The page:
What is your name?
Dr. Paul Beaumont
What kind of work do you do in the college?
I am a Professor in the Department of Economics at Florida State University. I teach, do research and engage in service in the department, profession and community.
Why did you decide to become an academic?
Honest answer? My Ph.D. advisor told me that I would never survive outside of academics. Presumably, academicians have some sort of genetic defect. Actually, I did try a brief hiatus from academics to develop algorithms to price complex financial derivatives. I quickly learned about the 80/20 rule in industry: 80% of the profits come from the first 20% of the research. To me that means, just when a project gets interesting you move on to something else. That is just not fun. So, back to academics where we get to spend 80% of our time on the last 20% of a problem—the interesting bits.
What do you find most fulfilling about your job?
I have really enjoyed my academic career. I love teaching and watching my students develop and working with my graduate students on research projects. In this career you are constantly learning. Every semester I have a new group of students asking “have you read this?” or “how would I do that?”. My answers are usually “no” and “I’m not sure” so there is never a shortage of new things for me to explore.
What are you working on or teaching right now that has you excited professionally?
Right now I am working on several projects with former students who are now professors at other universities. In one project we develop an algorithm to do multiple imputation on very large-scale data sets with missing or suppressed data subject to complex constraints. Imagine a multilayered spreadsheet with one billion numbers in it and 1 million of those numbers have gone missing due to some nonrandom but unknown process. What’s your best guess of the joint distribution of those missing numbers? The original motivation for this was a “how would I do that?” question from a former student working at a government agency. Another current project was motivated during my time in industry when we noticed that many financial time series followed very complex stochastic processes involving multiple long-memory cycles. The underlying models involve parameters that converge at different rates so the question was, “how do you estimate that thing?” This is one of those problems where the last 20% is really interesting. A third project is also motivated by a question from a government agency: “How can we measure the spillover impacts of simultaneous stimulus shocks to several sectors in the economy?” So, if I provide economic stimuli to several tech sectors, how many new jobs will be created in, say, the financial services sector? This was trickier than we thought so we had to develop a new type of vector autoregression impulse response function to get at the answer.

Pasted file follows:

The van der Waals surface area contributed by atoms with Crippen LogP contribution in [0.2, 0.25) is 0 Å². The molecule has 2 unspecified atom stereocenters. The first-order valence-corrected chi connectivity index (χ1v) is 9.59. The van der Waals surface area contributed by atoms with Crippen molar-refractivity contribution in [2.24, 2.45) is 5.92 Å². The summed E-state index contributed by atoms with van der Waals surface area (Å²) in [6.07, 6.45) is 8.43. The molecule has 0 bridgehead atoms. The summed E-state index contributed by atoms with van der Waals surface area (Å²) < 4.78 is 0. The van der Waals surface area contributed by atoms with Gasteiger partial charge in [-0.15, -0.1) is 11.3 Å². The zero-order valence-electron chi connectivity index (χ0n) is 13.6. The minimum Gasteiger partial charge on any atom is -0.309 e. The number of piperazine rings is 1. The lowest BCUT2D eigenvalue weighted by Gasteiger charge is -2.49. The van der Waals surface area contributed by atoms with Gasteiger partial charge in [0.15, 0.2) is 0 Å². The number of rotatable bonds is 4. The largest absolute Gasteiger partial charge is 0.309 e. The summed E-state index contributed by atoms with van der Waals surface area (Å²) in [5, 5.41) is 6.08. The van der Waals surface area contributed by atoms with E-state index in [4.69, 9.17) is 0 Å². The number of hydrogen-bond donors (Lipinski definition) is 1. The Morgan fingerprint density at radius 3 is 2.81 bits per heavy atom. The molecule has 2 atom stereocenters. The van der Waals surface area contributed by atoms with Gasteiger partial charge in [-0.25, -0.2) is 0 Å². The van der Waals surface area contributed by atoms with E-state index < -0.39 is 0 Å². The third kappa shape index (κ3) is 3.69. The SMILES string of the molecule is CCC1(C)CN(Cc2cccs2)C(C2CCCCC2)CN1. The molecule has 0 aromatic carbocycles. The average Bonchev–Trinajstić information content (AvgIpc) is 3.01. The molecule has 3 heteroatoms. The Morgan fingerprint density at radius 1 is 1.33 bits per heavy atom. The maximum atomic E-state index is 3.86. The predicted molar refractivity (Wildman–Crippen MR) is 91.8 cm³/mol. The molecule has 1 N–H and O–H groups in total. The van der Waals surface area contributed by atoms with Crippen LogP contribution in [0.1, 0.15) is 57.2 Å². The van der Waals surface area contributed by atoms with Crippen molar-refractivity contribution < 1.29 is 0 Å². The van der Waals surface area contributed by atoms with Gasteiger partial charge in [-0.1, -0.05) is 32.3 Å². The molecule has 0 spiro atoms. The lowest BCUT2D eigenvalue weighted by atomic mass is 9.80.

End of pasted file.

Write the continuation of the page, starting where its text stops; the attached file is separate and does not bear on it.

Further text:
I am very excited about my courses in the Masters in Applied Economics Program. This is one of the top programs of its type in the country and it has a very impressive history of student placement. I teach a data analysis course where students use data science tools to develop models and produce interactive reports that can be presented online and updated in real time. This is a fast moving field so it is always exciting to teach this class. I am currently developing a new course for the MS program that uses some of these same data science tools to explore modern financial portfolio management and how government policies impact financial markets.
What are you reading and writing about right now?
An interesting read is: “God’s Bankers: A History of Money and Power at the Vatican” by Gerald Posner — depressing but fascinating.
Right now I am reading “Stories of Your Life and Others” by Ted Chiang — one of the best collections of short stories that I have read in several years. A blog that I find interesting is by Bloomberg opinion columnist <a href=”http://Matt Levine — it is finance with as sense of humor.
A couple of my recent publications are:
Wiesen, Thomas F. P., Paul M. Beaumont, Stefan C. Norrbin, and Anuj Srivastava. 2018. Are generalized spillover indices overstating connectedness? Economics Letters, 173: 131–134.
Tzeng, Yu-Ying, Paul M. Beaumont and Giray Okten . 2018. Time Series Simulation with Randomized Quasi-Monte Carlo Methods: An Application to Value at Risk and Expected Shortfall. <a href=”http://Computational Economics, 52, 1: 55–77.